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If you own a home, it’s a good idea to reassess your loan periodically to see if you can find a better deal elsewhere. Lower interest rates, an improved credit score, or different loan terms may allow you to save tens of thousands of dollars in interest.

Follow these tips to answer the big question: “Should I refinance my mortgage?” Here are some reasons refinancing could be a good idea:

  1. You can save on interest
  2. You can pay off your loan sooner
  3. You can change to a different type of loan
  4. You can tap into home equity

1. You can save on interest

The number one reason to refinance a mortgage is to save money. For most people, that comes from a lower mortgage interest rate. Don’t underestimate the power of even a small rate change. If you can save just 1% in interest, it could be a massive savings.

For example: On a $100,000 loan with a 30-year term, you would pay about $93,000 in interest over the life of the loan at 5% APR. At 4%, you would pay about $72,000 in interest. That’s about $20,000 in savings — and even bigger loan balances translate to even more savings.

Depending on when your current mortgage started, you may be able to save a bundle. If you’ve been paying your loan on time and handle other loan accounts well, your credit score may be better than when you applied for your current mortgage. That can qualify you for even more savings, as a higher credit score can qualify you for better rates.

Learn More: How to Improve Your Credit Score

2. You can payoff your loan sooner

One of the most popular mortgage terms is 30-years. This is beneficial to borrowers because they get the lowest possible monthly payment. However, if you are able to afford a little more each month, you may be able to pay off your loan sooner as another path to savings.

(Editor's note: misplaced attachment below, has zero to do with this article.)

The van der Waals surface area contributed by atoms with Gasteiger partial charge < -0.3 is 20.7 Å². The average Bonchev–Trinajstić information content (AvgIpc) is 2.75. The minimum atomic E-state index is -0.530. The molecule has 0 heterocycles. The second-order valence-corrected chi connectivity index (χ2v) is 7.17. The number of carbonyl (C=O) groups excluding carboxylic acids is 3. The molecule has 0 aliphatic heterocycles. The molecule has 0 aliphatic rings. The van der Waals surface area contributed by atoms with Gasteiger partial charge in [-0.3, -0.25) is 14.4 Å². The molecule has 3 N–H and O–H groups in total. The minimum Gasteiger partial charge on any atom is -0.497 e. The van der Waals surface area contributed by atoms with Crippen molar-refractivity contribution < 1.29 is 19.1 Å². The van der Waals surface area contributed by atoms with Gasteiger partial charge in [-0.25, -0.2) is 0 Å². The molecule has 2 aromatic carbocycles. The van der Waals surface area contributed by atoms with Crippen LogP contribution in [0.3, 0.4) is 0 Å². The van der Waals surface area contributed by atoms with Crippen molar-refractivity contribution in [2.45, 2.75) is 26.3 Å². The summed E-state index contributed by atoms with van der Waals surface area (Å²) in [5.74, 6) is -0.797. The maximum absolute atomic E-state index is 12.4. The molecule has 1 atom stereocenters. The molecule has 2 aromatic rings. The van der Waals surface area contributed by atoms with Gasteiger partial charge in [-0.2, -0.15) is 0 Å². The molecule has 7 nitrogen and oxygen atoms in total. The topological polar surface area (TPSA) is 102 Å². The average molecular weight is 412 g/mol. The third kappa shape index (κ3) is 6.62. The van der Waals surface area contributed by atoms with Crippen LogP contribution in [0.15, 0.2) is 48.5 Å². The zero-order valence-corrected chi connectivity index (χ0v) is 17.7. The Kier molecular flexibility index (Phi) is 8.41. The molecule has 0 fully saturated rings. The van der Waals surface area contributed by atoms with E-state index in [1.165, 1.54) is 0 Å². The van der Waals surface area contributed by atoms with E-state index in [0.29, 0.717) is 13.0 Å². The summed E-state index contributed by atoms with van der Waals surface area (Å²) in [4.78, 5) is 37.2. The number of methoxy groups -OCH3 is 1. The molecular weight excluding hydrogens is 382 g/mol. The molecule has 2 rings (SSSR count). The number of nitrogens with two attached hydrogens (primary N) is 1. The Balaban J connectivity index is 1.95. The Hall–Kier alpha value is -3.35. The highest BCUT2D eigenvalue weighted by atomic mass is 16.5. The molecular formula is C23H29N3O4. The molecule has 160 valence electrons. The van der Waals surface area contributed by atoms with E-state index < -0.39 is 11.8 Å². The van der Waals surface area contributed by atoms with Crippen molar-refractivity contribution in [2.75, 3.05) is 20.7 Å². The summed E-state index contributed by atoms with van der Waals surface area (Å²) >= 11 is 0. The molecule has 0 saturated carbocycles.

Refinancing from a 30-year loan to 20, 15, or 10 years, for example, could cut a decade or two off of your payoff period. That means fewer years of payments and lower interest costs overall. As an added bonus, many lenders will give you a lower interest rate on a shorter-term loan. That can give you a double-dose of savings compared to your current mortgage.

While a higher monthly payment means you have less to spend right now, if you can afford to refinance it can typically save you money on interest. Just think about what you’ll do with that extra cash each month once your home is paid off.

How To: Get the Best Mortgage Rate

3. You can change to a different type of loan

When you were shopping for mortgages, you probably came across loans with fixed and variable interest rates. Between ARMs (adjustable rate mortgages) and points and other details, it’s easy to get overwhelmed. But now that you’ve had some experience with your current mortgage, you might think back and wish you could have done things differently.

If you started out with a variable rate loan and want to switch to a fixed rate to lock in what you’ll pay for the rest of your loan’s term, you could be in the perfect position to refinance. Getting rid of future uncertainty is a popular reason to refinance. Current low-rates make it a great time to pull the trigger.

4. You can tap into home equity

If your home has gone up in value since you bought it or you’ve made big progress paying down your mortgage, you could be sitting on a huge pile of home equity. You shouldn’t necessarily access that equity without a good reason, but there are a lot of good reasons to pull some of the value out of your home.

Kitchen, bathroom, basement, and other home renovation projects may add value to your home. If you’re short on cash, a home loan could be an ideal way to pay. You can even work with your lender for a cash-out mortgage refinance. In this scenario, you would refinance your loan at a higher amount than the current one. A cash-out refinance means you would get a check for the difference.

Learn More: How to Pay Off Debt With a Home Equity Loan

Should I refinance my mortgage? Yes, if the numbers add up

If you refinance and pick a loan with high fees or a higher interest rate, you could wind up losing a lot of money. A higher interest rate means a higher cost for every single dollar you borrow. That’s virtually never a good deal.

Small interest savings may not be worthwhile if the new lender charges significant closing costs. That’s why you should always do the math when deciding on a refinance. Don’t just follow your instincts, follow your dollars. If the numbers work out in your favor, refinancing your mortgage could be a great idea.

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About the author
Eric Rosenberg
Eric Rosenberg

Eric Rosenberg is a Credible expert on personal finance. His work has been featured at Business Insider, Investopedia, The Balance, The Huffington Post, MSN Money, Yahoo Finance, Mint.com and more.

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